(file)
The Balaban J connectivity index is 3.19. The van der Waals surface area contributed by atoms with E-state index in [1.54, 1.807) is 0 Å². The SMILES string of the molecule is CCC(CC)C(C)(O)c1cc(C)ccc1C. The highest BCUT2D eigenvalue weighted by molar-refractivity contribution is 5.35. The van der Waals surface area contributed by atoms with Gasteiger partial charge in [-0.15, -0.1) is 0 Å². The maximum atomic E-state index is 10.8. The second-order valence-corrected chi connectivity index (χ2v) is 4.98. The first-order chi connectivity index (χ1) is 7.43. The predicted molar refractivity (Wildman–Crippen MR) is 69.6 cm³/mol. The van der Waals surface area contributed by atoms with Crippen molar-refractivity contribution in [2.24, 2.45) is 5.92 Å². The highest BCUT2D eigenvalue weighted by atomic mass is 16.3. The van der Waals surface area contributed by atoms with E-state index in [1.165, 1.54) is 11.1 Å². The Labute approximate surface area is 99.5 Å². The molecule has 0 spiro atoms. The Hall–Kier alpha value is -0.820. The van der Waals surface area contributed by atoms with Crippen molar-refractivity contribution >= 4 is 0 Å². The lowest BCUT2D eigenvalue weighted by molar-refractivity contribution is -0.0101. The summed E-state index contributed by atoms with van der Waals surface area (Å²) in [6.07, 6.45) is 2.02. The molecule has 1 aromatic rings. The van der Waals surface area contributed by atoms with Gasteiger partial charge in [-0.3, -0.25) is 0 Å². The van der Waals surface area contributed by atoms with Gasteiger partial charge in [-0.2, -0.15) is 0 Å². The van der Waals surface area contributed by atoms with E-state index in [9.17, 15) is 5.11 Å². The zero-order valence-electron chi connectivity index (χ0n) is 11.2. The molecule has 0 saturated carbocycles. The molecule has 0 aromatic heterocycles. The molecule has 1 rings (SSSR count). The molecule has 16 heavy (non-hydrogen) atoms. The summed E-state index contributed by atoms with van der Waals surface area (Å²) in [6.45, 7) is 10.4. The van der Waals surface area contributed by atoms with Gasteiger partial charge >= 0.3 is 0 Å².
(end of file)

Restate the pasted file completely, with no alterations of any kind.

The Balaban J connectivity index is 3.19. The van der Waals surface area contributed by atoms with E-state index in [1.54, 1.807) is 0 Å². The SMILES string of the molecule is CCC(CC)C(C)(O)c1cc(C)ccc1C. The highest BCUT2D eigenvalue weighted by molar-refractivity contribution is 5.35. The van der Waals surface area contributed by atoms with Gasteiger partial charge in [-0.15, -0.1) is 0 Å². The maximum atomic E-state index is 10.8. The second-order valence-corrected chi connectivity index (χ2v) is 4.98. The first-order chi connectivity index (χ1) is 7.43. The predicted molar refractivity (Wildman–Crippen MR) is 69.6 cm³/mol. The van der Waals surface area contributed by atoms with Crippen molar-refractivity contribution in [2.24, 2.45) is 5.92 Å². The highest BCUT2D eigenvalue weighted by atomic mass is 16.3. The van der Waals surface area contributed by atoms with E-state index in [1.165, 1.54) is 11.1 Å². The Labute approximate surface area is 99.5 Å². The molecule has 0 spiro atoms. The Hall–Kier alpha value is -0.820. The van der Waals surface area contributed by atoms with Crippen molar-refractivity contribution >= 4 is 0 Å². The lowest BCUT2D eigenvalue weighted by molar-refractivity contribution is -0.0101. The summed E-state index contributed by atoms with van der Waals surface area (Å²) in [6.07, 6.45) is 2.02. The molecule has 1 aromatic rings. The van der Waals surface area contributed by atoms with Gasteiger partial charge in [-0.3, -0.25) is 0 Å². The van der Waals surface area contributed by atoms with Gasteiger partial charge in [-0.2, -0.15) is 0 Å². The van der Waals surface area contributed by atoms with E-state index in [9.17, 15) is 5.11 Å². The zero-order valence-electron chi connectivity index (χ0n) is 11.2. The molecule has 0 saturated carbocycles. The molecule has 0 aromatic heterocycles. The molecule has 1 rings (SSSR count). The molecule has 16 heavy (non-hydrogen) atoms. The summed E-state index contributed by atoms with van der Waals surface area (Å²) in [6.45, 7) is 10.4. The van der Waals surface area contributed by atoms with Gasteiger partial charge >= 0.3 is 0 Å².